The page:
One night after three long months of depression, I had trouble sleeping. Once again I asked myself why it was taking me so long to get better and why I was such a slow learner. Once again I wondered if I would ever live a normal life. When sleep finally began to overtake me, I had a dream. In the dream, I was walking around the base of a large mountain of dirt. As I walked, I sensed a guide, a tall man dressed in a white robe near my side. He gestured to various persons who were each moving dirt from their individual mounds near the base of the mountain, onto the mountain itself. “What are they doing?” I asked.
“Each person has his own mound to move before his life is over,” he explained. Upon closer observation I could see that some had spoons to move their mounds, some shovels and others funny looking scoops. Some were aided by wheel barrows, others by buckets and still others by only shovels. Some piles were made up of regular dirt, others of sand and others of clay. Some piles were just a few steps from the mountain and others were several yards away.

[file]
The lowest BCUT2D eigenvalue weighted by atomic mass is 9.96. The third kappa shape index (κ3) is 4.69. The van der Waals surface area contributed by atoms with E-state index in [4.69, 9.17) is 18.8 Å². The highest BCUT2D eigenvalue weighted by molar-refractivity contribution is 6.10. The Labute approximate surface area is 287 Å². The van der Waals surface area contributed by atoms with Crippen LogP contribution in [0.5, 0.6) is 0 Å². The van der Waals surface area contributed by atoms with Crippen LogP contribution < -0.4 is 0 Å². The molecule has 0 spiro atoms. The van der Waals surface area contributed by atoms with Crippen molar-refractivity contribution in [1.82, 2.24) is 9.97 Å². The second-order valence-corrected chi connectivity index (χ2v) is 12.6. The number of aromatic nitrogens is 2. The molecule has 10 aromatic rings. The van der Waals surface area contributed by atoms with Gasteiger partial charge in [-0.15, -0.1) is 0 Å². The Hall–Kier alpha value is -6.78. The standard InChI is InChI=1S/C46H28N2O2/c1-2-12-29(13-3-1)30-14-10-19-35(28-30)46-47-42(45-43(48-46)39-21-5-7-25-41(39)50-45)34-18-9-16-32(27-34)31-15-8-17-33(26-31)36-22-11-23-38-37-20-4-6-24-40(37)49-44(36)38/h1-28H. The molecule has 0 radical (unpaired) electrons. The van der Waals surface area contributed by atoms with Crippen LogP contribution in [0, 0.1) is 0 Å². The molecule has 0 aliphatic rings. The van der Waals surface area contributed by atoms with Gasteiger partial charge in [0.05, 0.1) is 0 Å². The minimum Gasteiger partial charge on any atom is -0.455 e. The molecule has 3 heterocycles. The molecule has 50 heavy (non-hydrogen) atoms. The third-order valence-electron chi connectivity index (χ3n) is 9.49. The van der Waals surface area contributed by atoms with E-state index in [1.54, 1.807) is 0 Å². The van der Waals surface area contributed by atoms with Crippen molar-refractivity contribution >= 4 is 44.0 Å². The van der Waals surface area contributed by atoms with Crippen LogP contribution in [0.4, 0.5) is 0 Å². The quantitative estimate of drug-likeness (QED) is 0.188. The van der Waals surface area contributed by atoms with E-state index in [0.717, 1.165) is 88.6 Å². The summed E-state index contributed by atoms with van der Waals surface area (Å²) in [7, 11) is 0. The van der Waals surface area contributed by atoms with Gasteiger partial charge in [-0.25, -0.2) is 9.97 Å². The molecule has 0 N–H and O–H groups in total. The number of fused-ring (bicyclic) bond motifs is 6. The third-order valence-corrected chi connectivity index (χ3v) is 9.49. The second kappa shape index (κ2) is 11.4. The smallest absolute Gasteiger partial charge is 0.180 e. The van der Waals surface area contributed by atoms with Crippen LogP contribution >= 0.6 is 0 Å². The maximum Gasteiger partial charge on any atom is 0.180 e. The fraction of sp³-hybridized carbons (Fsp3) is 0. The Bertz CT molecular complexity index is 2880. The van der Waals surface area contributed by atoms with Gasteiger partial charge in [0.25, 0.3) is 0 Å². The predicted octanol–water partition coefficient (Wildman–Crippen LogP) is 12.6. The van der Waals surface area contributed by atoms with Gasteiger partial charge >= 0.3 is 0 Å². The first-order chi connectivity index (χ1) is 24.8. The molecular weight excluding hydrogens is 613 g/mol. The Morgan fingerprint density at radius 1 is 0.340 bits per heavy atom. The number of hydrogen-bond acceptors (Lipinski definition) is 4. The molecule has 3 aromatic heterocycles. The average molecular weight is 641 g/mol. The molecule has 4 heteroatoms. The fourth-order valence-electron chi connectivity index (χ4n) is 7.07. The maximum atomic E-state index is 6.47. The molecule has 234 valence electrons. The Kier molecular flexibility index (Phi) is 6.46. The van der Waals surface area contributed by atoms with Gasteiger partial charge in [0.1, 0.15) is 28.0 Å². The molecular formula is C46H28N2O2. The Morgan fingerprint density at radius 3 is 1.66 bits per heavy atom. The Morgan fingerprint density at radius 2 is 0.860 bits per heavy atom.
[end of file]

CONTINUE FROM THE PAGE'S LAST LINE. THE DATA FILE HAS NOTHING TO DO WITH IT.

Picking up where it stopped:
“Where is the justice?” I asked as I surveyed the scene before me. The guide didn’t respond to my thought at first, but I soon observed that the people who spent their time leaning on their shovels while comparing their lot with others didn’t get much done. They often, however, succeeded in drawing others into their complaint sessions.
The individuals who were succeeding in their task were the ones who wasted no time comparing or complaining. They concentrated on the task at hand, thankful for what they had, trusting that their task was tailor-made for them.
When I awoke, I realized the folly of my own wasted effort in comparing myself with others and with the way I was before my depression. The real trick now would be persuading my heart and soul to believe what my head now understood.
Excerpt from My Journey from Darkness to Light by Patricia Potts